Easy no-sew burlap curtains

Easy no-sew burlap curtains

This is one of those projects that is so easy it’s almost embarrassing. You know the ones? But we’ve gotten so many compliments on our new kitchen curtains that I just have to show you how I made them in a few easy steps — and no sewing necessary! Phew.

I always knew I wanted burlap curtains in our kitchen. The room is so white, black and grey that I thought burlap would go a long way toward adding some warmer tones and textures and keeping the room from being too cold and sterile feeling. It’s also the perfect material for an “urban farmhouse” kitchen. I really love all the light that comes in our tall kitchen window, but we needed some privacy. Burlap is nice because it lets some light in, and doing a half-curtain allows all that unfiltered light to still come in the top half of the window.

I started with some plain brown burlap that I ordered from Joann.com, which was just over $2/yard with a coupon. Originally I was hoping to be able to use some of the many, many, many yards of burlap we have left over from our wedding, but unfortunately the strips weren’t wide enough (table runner size) and they looked silly on our window. Boo. At least 2 bucks per yard is still super cheap. (I tried to convince Andy to go for gold polka dot burlap but he wasn’t interested. Ugh, boys.)

Step one: I measured the window and cut the burlap using the same technique that I’ve shared before of pulling out one string and then cutting along the line it creates to make a straight cut. Burlap can be kind of a pain to work with, but knowing this trick makes it way easier. My fabric had finished edges, so I used those as the sides of the curtain panels and used the cut, frayed edges for the top and bottom. Also, I purposefully left the curtains a little long at first so I could hem them once they were hanging. Better too long that too short!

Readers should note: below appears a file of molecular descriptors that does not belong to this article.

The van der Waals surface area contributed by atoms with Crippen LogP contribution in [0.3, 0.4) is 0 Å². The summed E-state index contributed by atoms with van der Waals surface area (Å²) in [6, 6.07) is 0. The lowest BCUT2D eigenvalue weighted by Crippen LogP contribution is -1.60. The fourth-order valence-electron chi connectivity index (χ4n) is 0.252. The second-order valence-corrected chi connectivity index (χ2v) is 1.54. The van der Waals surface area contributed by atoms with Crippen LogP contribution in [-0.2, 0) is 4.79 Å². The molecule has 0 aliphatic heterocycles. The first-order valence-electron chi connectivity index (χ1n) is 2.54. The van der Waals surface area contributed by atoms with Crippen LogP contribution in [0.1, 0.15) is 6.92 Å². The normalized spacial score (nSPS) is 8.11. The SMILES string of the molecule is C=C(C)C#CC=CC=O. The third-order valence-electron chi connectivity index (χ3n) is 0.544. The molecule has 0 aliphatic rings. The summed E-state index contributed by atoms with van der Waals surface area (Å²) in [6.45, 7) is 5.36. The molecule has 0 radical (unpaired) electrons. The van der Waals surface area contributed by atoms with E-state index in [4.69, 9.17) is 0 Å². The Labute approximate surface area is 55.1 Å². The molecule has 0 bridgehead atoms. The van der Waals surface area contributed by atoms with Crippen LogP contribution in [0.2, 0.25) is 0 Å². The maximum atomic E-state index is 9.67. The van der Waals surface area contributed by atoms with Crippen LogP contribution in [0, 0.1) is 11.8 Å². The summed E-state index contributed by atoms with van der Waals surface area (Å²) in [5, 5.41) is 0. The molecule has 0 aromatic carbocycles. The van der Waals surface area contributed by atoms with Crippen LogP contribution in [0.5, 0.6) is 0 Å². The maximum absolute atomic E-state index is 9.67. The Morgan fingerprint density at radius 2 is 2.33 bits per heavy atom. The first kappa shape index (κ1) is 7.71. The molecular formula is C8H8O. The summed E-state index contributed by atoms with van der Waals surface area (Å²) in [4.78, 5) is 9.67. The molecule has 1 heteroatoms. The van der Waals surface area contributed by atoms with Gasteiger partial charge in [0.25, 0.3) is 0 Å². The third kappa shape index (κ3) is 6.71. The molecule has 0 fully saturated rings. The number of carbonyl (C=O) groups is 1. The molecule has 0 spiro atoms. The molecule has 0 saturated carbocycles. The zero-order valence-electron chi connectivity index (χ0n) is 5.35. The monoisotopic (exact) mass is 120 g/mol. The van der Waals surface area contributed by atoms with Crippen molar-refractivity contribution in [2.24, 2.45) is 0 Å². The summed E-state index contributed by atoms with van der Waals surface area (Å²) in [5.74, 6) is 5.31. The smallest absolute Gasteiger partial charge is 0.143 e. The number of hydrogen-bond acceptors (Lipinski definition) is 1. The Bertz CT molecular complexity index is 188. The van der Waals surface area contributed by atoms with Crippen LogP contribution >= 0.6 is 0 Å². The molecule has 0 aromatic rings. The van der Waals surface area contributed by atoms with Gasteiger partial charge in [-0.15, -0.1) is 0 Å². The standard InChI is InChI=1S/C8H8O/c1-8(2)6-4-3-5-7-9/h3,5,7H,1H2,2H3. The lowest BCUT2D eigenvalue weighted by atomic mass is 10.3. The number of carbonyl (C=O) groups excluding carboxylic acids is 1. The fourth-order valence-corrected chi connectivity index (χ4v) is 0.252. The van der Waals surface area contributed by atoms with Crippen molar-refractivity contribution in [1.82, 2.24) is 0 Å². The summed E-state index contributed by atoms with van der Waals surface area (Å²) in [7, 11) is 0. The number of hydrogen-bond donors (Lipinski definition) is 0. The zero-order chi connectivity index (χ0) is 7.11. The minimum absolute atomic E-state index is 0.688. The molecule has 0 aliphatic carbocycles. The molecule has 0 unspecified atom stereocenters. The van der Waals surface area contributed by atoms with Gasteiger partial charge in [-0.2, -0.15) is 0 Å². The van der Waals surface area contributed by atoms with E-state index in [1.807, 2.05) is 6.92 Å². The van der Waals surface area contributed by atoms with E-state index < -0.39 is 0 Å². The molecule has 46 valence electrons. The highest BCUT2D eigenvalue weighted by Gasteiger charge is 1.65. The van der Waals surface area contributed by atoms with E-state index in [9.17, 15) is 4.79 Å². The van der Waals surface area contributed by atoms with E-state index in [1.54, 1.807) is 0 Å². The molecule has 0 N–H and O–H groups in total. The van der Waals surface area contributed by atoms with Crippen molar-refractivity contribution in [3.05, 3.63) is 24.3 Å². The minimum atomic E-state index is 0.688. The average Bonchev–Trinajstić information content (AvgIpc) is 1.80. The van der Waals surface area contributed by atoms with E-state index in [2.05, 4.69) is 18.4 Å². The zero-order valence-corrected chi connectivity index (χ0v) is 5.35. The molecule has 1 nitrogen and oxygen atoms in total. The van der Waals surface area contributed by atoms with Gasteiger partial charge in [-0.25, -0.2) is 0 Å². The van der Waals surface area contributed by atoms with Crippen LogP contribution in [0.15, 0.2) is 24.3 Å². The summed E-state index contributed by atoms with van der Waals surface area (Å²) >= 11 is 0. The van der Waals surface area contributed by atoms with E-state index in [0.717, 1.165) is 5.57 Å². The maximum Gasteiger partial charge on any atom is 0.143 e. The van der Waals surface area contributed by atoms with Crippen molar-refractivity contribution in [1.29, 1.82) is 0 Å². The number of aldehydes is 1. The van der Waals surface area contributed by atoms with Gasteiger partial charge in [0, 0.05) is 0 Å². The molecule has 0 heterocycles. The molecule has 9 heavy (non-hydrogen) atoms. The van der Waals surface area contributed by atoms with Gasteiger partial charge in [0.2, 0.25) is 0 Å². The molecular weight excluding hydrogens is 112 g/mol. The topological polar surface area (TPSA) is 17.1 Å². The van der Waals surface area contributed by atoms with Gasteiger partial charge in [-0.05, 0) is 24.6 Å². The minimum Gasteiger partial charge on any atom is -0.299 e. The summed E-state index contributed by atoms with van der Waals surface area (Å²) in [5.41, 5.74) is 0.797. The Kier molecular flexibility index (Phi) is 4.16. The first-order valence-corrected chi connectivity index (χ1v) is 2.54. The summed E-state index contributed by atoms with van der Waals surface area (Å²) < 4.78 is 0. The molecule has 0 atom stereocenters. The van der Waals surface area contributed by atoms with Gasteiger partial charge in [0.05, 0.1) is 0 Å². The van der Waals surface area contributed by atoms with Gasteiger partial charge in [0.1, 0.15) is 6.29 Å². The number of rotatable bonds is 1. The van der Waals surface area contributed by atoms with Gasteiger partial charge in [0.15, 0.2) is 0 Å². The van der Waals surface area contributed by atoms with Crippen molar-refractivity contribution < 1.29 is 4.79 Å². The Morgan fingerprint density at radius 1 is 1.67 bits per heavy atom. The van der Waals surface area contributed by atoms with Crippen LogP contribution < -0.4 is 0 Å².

Helpful hint #1: don’t use your nice scissors to cut burlap. It will dull your scissors like crazy.

Step two: starting in the middle of my panel, I pinched together some of the fabric to make a sort of tri-fold and then attached a curtain clip about an inch down from the top. I thought the pleats kick up the sophistication level a notch, while the burlap lets the curtains stay informal. The best part about burlap is that it’s so casual you really don’t need to worry about everything being perfect.

Step three: I used my cell phone to space out my folds/clips, following the same pattern all the way across.

Step four: once all of my clips were in place, I eyeballed them and adjusted some of the spacing to make sure everything looked pretty symmetrical. Then I repeated the whole thing for the second panel and then threaded my curtain rod through all the rings.

Once the curtains were up on the window, I decided they needed to be shortened about an inch, so, again, I just selected the proper string, pulled it out, and then trimmed along the bottom edge. I purposefully left the edges a little frayed because I think it looks better.

Helpful hint #2: to prevent further fraying, run a thin line of hot glue across the inside bottom edge of your curtain.

I love our new curtains! I made some for the pantry, as well, but they cover the whole window. These burlap curtains definitely warm up the space, make me feel less exposed to our neighbors, and let in a great amount of light. The pleats make them seem more professional. Plus, I love any project that involves not sewing. I’m so good at not sewing!

What do you think? Have you made any curtains lately?

— Kerry

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